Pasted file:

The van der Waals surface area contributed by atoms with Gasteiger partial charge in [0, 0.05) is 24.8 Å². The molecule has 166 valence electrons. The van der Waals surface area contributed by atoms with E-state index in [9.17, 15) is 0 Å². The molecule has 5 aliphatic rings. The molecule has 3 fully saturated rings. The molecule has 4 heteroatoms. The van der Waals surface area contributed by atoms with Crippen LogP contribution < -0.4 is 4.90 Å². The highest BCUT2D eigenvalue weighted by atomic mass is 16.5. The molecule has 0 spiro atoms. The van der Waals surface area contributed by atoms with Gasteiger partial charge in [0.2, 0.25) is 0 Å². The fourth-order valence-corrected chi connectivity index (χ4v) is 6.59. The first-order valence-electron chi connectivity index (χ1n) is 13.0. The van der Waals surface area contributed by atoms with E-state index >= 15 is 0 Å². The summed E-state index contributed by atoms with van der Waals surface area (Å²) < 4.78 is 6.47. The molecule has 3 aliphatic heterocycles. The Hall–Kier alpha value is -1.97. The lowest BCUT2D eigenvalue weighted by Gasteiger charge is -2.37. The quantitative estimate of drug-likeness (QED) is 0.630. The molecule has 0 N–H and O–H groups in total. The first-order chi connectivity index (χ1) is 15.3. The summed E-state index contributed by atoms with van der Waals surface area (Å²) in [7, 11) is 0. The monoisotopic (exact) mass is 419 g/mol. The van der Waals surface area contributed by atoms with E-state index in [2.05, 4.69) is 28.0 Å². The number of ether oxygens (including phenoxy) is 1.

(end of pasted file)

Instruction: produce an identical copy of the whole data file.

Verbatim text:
The van der Waals surface area contributed by atoms with Gasteiger partial charge in [0, 0.05) is 24.8 Å². The molecule has 166 valence electrons. The van der Waals surface area contributed by atoms with E-state index in [9.17, 15) is 0 Å². The molecule has 5 aliphatic rings. The molecule has 3 fully saturated rings. The molecule has 4 heteroatoms. The van der Waals surface area contributed by atoms with Crippen LogP contribution < -0.4 is 4.90 Å². The highest BCUT2D eigenvalue weighted by atomic mass is 16.5. The molecule has 0 spiro atoms. The van der Waals surface area contributed by atoms with Gasteiger partial charge in [0.2, 0.25) is 0 Å². The fourth-order valence-corrected chi connectivity index (χ4v) is 6.59. The first-order valence-electron chi connectivity index (χ1n) is 13.0. The van der Waals surface area contributed by atoms with E-state index >= 15 is 0 Å². The summed E-state index contributed by atoms with van der Waals surface area (Å²) < 4.78 is 6.47. The molecule has 3 aliphatic heterocycles. The Hall–Kier alpha value is -1.97. The lowest BCUT2D eigenvalue weighted by Gasteiger charge is -2.37. The quantitative estimate of drug-likeness (QED) is 0.630. The molecule has 0 N–H and O–H groups in total. The first-order chi connectivity index (χ1) is 15.3. The summed E-state index contributed by atoms with van der Waals surface area (Å²) in [7, 11) is 0. The monoisotopic (exact) mass is 419 g/mol. The van der Waals surface area contributed by atoms with E-state index in [2.05, 4.69) is 28.0 Å². The number of ether oxygens (including phenoxy) is 1.